General Motors has been busy making personal protective equipment (PPE) as well as breathing machines to help the already overwhelmed healthcare system in the U.S.
With the production of the face masks and ventilators now in full swing, GM is further expanding its manufacturing of PPEs. These include the manufacturing of latex-free face shields and protective gowns that will help protect health workers.
Spearheading the manufacturing of the face shields is GM's Additive Manufacturing and Design Fabrication Operations team. Thanks to 3D printing, components of the first face shields were made at five different GM locations – three onsite at the Global Technical Center in Warren, one at the Milford Proving Ground in Milford, and one at the North Hollywood Advanced Design Center in California.
The shields were cut from clear .7-mm polyester sheets using a static table cutting system that is normally used to cut trim pieces for concept vehicles. For full production, GM will be collaborating with suppliers such as Summit Polymers. The polymer company actually donated a steel injection mold in order for GM to increase face shield production from roughly 4,000 units to 25,000 examples per week. With it, GM is looking to purchase another one to increase face shield output to 50,000 per week.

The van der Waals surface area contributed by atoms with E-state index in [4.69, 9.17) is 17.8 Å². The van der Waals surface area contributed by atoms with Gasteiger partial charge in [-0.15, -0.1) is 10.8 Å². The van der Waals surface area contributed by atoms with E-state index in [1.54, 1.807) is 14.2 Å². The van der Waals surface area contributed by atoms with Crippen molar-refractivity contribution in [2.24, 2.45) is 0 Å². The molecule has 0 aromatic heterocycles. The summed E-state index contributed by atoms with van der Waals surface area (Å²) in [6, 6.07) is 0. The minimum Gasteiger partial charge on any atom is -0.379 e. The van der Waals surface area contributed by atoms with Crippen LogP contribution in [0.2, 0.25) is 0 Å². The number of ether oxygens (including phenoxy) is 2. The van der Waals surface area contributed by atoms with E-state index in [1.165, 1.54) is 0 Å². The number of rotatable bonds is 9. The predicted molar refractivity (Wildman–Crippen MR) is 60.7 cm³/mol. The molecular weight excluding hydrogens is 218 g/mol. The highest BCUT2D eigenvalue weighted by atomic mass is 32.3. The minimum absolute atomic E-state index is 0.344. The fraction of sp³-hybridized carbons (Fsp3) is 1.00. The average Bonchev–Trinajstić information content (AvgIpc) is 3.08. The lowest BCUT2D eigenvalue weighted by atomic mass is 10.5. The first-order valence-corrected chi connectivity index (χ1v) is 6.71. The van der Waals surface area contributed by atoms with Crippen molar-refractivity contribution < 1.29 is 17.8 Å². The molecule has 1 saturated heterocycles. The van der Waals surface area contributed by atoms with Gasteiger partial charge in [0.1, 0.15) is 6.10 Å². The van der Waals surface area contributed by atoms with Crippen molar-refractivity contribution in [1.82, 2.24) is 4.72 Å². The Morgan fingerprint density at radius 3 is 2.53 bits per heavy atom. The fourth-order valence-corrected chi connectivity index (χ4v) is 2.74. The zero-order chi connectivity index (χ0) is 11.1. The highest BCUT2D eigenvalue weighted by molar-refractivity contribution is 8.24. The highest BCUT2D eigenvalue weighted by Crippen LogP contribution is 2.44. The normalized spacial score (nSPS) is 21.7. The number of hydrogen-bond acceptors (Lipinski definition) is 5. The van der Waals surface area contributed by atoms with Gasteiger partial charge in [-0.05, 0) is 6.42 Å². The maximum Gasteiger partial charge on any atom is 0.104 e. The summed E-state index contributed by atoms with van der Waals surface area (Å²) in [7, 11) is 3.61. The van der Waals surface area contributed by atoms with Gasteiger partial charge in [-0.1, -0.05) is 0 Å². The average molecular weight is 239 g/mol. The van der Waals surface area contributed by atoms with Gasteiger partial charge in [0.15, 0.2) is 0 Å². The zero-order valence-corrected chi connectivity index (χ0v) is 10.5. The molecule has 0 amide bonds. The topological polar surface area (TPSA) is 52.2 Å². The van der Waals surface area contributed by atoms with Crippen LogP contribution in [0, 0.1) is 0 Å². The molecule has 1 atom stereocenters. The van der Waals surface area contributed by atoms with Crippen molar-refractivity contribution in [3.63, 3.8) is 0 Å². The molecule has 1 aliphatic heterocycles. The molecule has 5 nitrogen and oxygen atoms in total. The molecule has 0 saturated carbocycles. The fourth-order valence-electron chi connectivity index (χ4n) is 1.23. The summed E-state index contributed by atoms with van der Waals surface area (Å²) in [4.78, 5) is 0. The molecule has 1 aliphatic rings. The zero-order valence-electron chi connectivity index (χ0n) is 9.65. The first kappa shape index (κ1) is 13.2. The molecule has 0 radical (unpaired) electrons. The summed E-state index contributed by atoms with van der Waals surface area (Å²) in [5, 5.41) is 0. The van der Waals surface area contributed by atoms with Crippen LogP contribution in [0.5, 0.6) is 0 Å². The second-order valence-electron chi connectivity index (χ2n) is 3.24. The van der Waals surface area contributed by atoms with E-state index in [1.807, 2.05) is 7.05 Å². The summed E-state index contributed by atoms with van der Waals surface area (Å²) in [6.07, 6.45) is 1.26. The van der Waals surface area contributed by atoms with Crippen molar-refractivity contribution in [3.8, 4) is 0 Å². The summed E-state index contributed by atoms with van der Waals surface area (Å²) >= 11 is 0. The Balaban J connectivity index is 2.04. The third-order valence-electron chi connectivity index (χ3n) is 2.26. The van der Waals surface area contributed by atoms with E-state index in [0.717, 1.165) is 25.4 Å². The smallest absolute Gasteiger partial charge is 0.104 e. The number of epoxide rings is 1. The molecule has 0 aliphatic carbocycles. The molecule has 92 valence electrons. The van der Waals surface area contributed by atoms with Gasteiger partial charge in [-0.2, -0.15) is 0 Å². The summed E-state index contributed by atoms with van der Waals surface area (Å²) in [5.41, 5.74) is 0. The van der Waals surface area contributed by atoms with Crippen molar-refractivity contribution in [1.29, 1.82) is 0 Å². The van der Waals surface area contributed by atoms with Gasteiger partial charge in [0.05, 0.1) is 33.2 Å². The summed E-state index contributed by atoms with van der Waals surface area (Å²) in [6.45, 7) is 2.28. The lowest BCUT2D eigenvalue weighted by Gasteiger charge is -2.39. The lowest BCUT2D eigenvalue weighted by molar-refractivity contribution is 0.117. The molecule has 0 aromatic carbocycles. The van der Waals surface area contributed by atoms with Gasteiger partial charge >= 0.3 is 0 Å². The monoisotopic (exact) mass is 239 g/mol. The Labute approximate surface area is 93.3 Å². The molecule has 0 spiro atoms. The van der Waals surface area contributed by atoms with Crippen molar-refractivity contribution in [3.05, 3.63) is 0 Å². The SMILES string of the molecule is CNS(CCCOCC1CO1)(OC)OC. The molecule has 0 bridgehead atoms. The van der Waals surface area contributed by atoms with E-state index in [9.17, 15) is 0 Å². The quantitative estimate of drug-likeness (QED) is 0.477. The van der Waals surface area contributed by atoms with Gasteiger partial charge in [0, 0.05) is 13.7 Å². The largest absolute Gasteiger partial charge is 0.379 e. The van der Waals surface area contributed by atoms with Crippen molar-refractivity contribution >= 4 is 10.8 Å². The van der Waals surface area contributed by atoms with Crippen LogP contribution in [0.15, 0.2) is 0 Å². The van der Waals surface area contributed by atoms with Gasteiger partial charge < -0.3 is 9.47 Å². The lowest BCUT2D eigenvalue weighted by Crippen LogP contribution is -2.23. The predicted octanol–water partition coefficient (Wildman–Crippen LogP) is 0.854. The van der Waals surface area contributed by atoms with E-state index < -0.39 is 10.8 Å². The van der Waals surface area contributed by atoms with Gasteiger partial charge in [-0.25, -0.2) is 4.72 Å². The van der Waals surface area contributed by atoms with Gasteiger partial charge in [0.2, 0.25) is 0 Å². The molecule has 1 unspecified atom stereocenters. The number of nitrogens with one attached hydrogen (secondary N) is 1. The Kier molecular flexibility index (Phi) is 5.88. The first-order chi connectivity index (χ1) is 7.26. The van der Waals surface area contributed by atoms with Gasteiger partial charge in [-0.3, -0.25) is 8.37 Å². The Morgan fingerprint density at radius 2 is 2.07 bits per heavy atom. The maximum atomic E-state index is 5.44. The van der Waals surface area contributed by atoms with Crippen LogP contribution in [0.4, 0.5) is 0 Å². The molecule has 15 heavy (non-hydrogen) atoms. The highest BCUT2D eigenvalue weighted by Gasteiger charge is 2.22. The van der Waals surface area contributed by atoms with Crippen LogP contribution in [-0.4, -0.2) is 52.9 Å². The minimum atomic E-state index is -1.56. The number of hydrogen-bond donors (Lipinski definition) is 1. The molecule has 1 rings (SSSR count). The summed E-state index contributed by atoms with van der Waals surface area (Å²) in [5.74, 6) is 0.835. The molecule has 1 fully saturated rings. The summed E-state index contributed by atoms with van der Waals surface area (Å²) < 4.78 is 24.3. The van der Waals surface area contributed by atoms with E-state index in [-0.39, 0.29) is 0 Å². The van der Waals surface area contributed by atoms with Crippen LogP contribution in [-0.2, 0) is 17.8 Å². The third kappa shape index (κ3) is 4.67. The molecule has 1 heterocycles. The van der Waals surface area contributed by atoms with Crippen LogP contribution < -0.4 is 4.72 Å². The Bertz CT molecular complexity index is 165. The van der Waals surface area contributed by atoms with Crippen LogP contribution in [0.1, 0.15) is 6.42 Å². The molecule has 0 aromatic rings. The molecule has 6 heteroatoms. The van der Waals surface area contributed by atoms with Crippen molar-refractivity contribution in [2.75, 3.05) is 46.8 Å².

Meanwhile, another company by the name of Argent International will help GM manufacture the 12-inch elastic bands on which the face shields will be mounted. The company even plans on donating their first 2,500 shields to GM.
Shield components will be shipped from Summit Polymers and Argent International for final assembly to the GM facility in Warren. Once assembled, the face shields will be shipped to high-priority hospitals in Metro Detroit, as directed by the State of Michigan’s Personal Protective Equipment List.
Aside from making face shields, GM also mentioned that they will start making protective gowns, as well as aerosol boxes. Members of the company's color and trim departments have started making medical gowns using old car covers as a prototype. The final gowns approved for use, however, were sewn from Tyvek, a breathable and protective material.
Lastly, GM's fabrication team came up with an aerosol box that will shield health workers while tending infected patients. The box measures 20 inches tall, 20 inches wide, 16 inches deep, and it comes with armholes on the side for health workers to slot their arms in.
With the number of confirmed coronavirus cases in the US breaching 800,000, along with over 42,000 fatalities and 72,389 recoveries, GM's expansion of producing medical PPEs couldn't have come at a better time.